If you’ve ever heard reports of severe weather on the news talking about a “trained spotter,” they’re talking about one of the hundreds of thousands of volunteers who have participated in official storm spotter training. SKYWARN is the official weather spotter training program run by the National Weather Service (NWS). The program is a short, free course run by local NWS offices several times every year. It teaches you the basics of spotting severe and hazardous weather, and properly reporting that weather back to the NWS.

SKYWARN spotters are a critical part of the early warning system in the United States. Accurate reports of tornadoes, damaging winds, hail, and flooding sent to the NWS by trained storm spotters have helped meteorologists issue severe weather warnings with enough time to save lives. The program is worth it even if you don’t plan to go out chasing storms on the Plains—severe weather can happen anywhere, and knowing the difference between a harmless cloud and a lethal tornado could save someone’s life.

If you want to participate in SKYWARN training, keep an eye out for announcements from your local NWS office for training days. You can also participate in free online SKYWARN training through the University Corporation for Atmospheric Research, which runs a treasure trove of online learning modules for everyone from weather enthusiasts to meteorologists brushing up on advanced topics.

The Northern Lights May Be Visible Over Parts of America Tonight

The Northern Lights are rarely visible in the continental U.S., but Americans living in the Upper Midwest and New England occasionally catch a glimpse. Tonight, March 14, may mark one such occasion, according to Thrillist.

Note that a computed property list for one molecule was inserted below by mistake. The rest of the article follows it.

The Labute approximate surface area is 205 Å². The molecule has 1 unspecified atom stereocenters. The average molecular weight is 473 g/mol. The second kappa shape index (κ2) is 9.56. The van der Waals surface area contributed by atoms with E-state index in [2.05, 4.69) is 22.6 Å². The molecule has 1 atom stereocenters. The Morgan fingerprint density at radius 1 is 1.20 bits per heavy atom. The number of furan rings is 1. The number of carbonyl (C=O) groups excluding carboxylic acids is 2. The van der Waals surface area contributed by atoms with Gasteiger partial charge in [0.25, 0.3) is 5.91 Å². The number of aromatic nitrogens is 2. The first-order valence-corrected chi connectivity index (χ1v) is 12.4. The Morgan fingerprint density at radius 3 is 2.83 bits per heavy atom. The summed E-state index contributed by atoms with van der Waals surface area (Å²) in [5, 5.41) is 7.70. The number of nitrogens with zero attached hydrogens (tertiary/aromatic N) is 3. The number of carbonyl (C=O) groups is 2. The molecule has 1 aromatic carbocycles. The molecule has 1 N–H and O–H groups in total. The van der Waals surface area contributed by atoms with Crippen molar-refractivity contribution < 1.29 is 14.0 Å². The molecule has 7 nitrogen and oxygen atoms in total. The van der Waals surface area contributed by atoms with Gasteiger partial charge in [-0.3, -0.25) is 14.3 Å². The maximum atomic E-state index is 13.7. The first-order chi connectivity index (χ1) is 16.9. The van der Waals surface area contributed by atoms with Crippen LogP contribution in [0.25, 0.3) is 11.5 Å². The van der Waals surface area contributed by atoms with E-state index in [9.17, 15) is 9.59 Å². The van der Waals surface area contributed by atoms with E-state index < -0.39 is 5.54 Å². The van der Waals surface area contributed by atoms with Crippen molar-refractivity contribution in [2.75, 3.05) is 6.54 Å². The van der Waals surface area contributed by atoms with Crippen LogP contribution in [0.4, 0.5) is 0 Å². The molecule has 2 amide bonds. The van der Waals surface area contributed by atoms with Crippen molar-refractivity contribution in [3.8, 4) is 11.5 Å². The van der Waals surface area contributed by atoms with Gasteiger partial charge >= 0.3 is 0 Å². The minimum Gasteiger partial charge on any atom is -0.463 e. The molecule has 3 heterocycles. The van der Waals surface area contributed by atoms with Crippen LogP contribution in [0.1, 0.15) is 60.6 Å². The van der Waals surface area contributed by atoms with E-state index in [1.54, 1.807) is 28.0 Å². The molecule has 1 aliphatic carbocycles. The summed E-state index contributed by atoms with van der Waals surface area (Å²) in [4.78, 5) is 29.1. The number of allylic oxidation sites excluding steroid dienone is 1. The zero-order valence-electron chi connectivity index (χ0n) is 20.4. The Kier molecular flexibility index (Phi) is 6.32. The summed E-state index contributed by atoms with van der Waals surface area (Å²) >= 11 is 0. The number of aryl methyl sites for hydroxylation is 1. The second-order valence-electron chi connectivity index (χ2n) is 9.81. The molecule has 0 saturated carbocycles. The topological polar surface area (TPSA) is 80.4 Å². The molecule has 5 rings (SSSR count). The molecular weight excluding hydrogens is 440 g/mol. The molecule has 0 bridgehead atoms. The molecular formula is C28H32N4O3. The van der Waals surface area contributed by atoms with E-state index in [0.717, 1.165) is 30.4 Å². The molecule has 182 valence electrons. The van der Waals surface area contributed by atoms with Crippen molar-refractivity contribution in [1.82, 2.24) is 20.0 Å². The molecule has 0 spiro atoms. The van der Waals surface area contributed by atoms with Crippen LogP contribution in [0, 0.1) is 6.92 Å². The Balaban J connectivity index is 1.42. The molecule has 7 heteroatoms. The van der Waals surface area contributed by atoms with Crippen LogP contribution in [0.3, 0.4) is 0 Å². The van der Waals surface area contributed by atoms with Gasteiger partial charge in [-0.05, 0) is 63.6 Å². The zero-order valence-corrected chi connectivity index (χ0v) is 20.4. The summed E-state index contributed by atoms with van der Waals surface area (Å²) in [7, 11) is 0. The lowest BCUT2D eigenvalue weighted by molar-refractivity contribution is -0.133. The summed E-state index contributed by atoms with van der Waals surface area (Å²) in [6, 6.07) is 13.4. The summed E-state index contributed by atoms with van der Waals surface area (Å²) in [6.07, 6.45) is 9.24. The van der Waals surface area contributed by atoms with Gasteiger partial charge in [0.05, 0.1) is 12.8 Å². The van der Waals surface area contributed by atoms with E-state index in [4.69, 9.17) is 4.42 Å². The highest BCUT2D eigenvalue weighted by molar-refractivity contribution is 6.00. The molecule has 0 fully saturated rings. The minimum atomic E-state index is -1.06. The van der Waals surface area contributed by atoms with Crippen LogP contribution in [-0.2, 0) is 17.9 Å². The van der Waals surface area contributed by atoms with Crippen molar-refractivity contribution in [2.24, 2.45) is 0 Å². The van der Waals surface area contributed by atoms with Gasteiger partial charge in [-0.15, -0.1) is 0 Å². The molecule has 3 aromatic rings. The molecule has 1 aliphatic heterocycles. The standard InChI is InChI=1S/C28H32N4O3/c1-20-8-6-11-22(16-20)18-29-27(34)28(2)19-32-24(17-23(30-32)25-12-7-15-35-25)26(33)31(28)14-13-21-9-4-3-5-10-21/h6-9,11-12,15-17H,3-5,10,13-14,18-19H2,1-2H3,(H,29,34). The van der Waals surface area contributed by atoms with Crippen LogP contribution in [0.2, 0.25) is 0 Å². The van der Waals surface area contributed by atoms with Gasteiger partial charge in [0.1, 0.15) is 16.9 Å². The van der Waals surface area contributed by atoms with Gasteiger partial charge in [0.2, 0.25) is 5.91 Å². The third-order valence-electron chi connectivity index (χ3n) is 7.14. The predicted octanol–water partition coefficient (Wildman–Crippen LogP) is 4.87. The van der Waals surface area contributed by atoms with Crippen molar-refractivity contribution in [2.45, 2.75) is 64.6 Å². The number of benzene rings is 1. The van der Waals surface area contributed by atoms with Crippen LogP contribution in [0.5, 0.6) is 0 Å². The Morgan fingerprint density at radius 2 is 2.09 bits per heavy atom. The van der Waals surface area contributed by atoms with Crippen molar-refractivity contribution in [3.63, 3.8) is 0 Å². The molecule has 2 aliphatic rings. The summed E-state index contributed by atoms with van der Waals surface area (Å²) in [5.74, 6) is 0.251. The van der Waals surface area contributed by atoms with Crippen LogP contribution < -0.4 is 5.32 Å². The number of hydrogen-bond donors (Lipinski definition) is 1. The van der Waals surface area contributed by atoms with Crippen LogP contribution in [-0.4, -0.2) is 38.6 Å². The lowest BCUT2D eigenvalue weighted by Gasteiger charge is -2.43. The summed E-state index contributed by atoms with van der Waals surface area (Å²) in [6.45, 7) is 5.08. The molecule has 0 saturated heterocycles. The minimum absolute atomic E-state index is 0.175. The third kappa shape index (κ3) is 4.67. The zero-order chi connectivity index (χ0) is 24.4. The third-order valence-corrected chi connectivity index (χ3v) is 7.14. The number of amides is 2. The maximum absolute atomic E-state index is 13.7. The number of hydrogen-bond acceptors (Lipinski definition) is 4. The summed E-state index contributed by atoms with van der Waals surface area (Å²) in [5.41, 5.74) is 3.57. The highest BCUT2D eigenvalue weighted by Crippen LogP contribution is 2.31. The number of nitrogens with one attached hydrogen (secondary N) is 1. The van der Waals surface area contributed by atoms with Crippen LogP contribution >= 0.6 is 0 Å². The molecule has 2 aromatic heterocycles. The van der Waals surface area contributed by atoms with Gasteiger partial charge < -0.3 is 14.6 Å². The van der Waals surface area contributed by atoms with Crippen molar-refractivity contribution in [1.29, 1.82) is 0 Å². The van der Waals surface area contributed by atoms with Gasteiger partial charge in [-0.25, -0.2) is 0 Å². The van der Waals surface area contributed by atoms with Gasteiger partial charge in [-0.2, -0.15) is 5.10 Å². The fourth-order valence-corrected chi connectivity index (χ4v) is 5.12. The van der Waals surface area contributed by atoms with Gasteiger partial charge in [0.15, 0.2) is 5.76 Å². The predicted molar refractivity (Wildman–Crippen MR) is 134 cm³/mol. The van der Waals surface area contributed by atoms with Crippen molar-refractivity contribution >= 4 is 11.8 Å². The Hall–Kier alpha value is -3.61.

Thanks to a mild geomagnetic storm on March 14 and 15, the aurora borealis could be visible as far south as Montana, North Dakota, Minnesota, Wisconsin, Michigan, and Maine, the National Space Weather Prediction Center (SPWC) reports. The storm has been rated as a G1 geomagnetic storm, the weakest rating on a scale from G1 to G5, meaning it probably won’t disrupt power grids or satellites.

If you don’t live within the U.S.’s higher latitudes, you’ll have to be content with watching videos of the spectacular phenomenon.

If you do live along the country’s northern tier near the Canadian border, you can check the SPWC’s 30-minute aurora forecast to get a better sense of where the Northern Lights might appear in the sky in the near future.

[h/t Thrillist]

Nancy Rothhammer Dietrich
This Just In
Thanks to Winter Storms, a New Jersey Beach’s Famous ‘Ghost Tracks’ Have Reappeared
Nancy Rothhammer Dietrich
Nancy Rothhammer Dietrich

Powerful storms have a way of unearthing history in unexpected ways, from Civil War cannonballs—uncovered in South Carolina by Hurricane Matthew in 2016—to the oldest human footprints outside of Africa, found in England after storms in 2013. In New Jersey, recent nor'easters have revealed rarely seen railroad tracks dating back more than 100 years, as reports (and which you can see in the video below).

The so-called “ghost tracks” in the sand between Sunset Beach and Higbee Beach in southern New Jersey were originally used to carry sand and munitions in the early 1900s. One part of the track, built in 1905, transported sand from the beach and dunes to a nearby sorting facility for the Cape May Sand Company. During World War I, Bethlehem Steel Company used another part of the tracks to transport munitions down the beach to test their power, according to The Press of Atlantic City.

This isn’t the only not-too-distant time that storm-shifted sands have made the tracks visible to beachgoers. After eight decades under the sand, they first appeared in November 2014, but were soon buried again. A storm uncovered a section of track in November 2017, though it too disappeared within a few months.

The whole section of railroad isn’t usually visible at once. According to, the part of the tracks uncovered by recent storms are more intact and level than the parts unearthed in 2017. It’s likely that future storms and shifting tides will reveal portions of the railroad again, but it’s hard to say which lengths will be uncovered or how deteriorated they might be. You can be sure that local photographers will be on the lookout during the next storm, though.